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The Prophet’s Last Word – The Very Revd Dominic Barrington, Dean of York

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Title: The Prophet’s Last Word

Preacher: The Very Revd Dominic Barrington, Dean of York 

Date:  3 April 2023  5.30pm 


Yesterday morning, as we were reminded of the fickle nature of the crowd whose shouts turned from Hosanna to Crucify in just five days, I invited those of you who considered yourselves to be disciples of Jesus to use this Holy Week to try and work out what you consider to be your last word on the subject of the cross. For, in this week of unique significance, day by day in the scriptures we encounter what are, in effect, last words of many of the biblical authors on the subject of Jesus the Christ, and the significance of his death.

This is not remarkable when it comes to the writers of the New Testament. The writers of the four gospels, St Paul, and the other writers whose letters are found near the back of the Bible, all of them are, in effect, reflecting on what they think is the significance of Jesus’ life and death. After all, we know that hindsight is a wonderful thing, and all the New Testament is, in one way or the other, a reflection on the life and death of Jesus and its implication for the world.

But, as the White Queen so wonderfully remarked, “It’s a poor sort of memory that only works backwards”, and tonight I invite you to consider a ‘last word’ about the cross to be found on the lips of a biblical author who was writing around six hundred years before Jesus was born – but who, nevertheless, has something of great import to offer us in this week of weeks.

The longest of all the prophetic books in the Old Testament is that of the prophet Isaiah. A passionate, beautiful and complex work – almost all scholars would claim that it is a compilation of at least three different writers, spanning from the 8th to the late 6th century before Christ. And in the writing of the second of the book’s authors, we find four strange, beautiful, powerful, and also (in the proper sense of the word) pathetic songs – songs of a figure we have come to know as the Suffering Servant. Songs which, in their way, are a last word on God’s Messiah, a last word on the Christ – although written well over 500 years before his birth.

These four songs speak of a shadowy figure identified only as God’s servant – a figure called to bring justice to the earth and light to the nations. A figure who will open eyes and bring prisoners out of darkness. If some of this sounds curiously familiar to you, it should – for there are probably no other sections of the Old Testament that influenced Jesus’ understanding of his own vocation as much as these four ‘songs’. They are, in their way, a chronologically premature last word on the ministry of God’s chosen one. And they tell us of new things.

Of course, we don’t always like new things. Despite the fact that the opposite of change is really death, new things are often things about which we are very wary. As the Minster moved through the pandemic, and worked out how best to approach the new reality of live-streaming, the service times on Sunday morning were adjusted – and it has been made unnecessarily plain to me just how much some people don’t like new ways of doing things, even though the change happened well before I came here as Dean!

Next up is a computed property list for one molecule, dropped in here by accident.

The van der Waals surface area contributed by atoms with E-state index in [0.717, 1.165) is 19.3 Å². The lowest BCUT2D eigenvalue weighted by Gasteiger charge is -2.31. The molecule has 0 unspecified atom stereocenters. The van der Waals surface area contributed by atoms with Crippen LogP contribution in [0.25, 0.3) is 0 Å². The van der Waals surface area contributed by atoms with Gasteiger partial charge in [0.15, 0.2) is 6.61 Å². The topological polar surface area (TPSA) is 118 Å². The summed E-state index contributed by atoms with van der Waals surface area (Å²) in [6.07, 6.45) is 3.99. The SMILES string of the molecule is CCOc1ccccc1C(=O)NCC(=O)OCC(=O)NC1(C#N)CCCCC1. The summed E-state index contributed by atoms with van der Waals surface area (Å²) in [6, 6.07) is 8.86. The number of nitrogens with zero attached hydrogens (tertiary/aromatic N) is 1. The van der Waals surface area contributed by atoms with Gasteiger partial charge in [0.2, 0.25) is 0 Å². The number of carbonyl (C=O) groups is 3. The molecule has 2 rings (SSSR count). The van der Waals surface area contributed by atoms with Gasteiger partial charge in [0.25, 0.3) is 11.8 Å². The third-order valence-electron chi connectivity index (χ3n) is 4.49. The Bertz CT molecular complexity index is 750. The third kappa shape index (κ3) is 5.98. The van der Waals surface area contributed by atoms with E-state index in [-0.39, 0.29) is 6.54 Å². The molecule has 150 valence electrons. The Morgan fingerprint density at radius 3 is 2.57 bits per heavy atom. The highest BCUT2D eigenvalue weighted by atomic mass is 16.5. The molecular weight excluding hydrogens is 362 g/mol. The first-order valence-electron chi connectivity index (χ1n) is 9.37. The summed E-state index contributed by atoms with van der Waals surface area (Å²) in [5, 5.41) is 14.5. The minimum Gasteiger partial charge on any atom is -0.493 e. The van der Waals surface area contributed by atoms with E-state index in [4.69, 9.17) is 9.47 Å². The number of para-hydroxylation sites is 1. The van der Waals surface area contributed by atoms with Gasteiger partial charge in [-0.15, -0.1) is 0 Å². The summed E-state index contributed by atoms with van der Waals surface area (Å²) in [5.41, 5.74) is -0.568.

And if such unhappiness can be forthcoming within a Christian community about a relatively minor issue, we should not be surprised that the preaching and teaching of Jesus led to such utter hostility as to bring about his death – a fate that he shares with the Suffering Servant, as revealed in the final of the four of these songs, which we will hear read on Good Friday.

And in the song we hear this evening, if we open our ears, we can recognize just how continuously new the servant’s ministry is. For this figure is called to bring justice across the earth. That sounds so good, until we remind ourselves that it was – apparently – for the sake of justice and liberty that President Putin felt it necessary to invade Ukraine. When politicians and world leaders start to invoke this kind of language, it can lead too often to a situation that involves body bags.

But God, so the prophet tells us, God says he will declare new things, and so he does – for this Suffering

Servant is called to bring justice to the nations without so much as lifting up his voice.

The Servant is called not to break a bruised reed; not to quench a dimly burning wick. This is a long way from how you or I might instinctively think about bringing justice, or liberating people from captivity. What has been taking place in Ukraine for over a year has involved a hell of a lot of reed-breaking and wick-quenching – and it is not just governments and armies that do this.

For I recognize that I’m all too good at crying out and lifting up my voice, and I am sorry to say I’ve probably broken a good number of bruised reeds in my time. And if that applies to you as well, then, like me, use this Holy Week to take note that God is declaring new things to us. God is calling us to a better way – a much better way…. But a very costly better way.

Before Jesus was ever born, the Bible’s greatest prophet had already delivered his last word on the ministry of the Messiah. As we journey again through this Great Week, as we evaluate our own last word on the Cross, let us hear again this strange prophetic figure speak to us of the new things that God is declaring, and let’s make sure that when we speak of justice and liberty, we pursue it in a Christlike manner that shows we have heard and acted on the Prophet’s last word. Amen.


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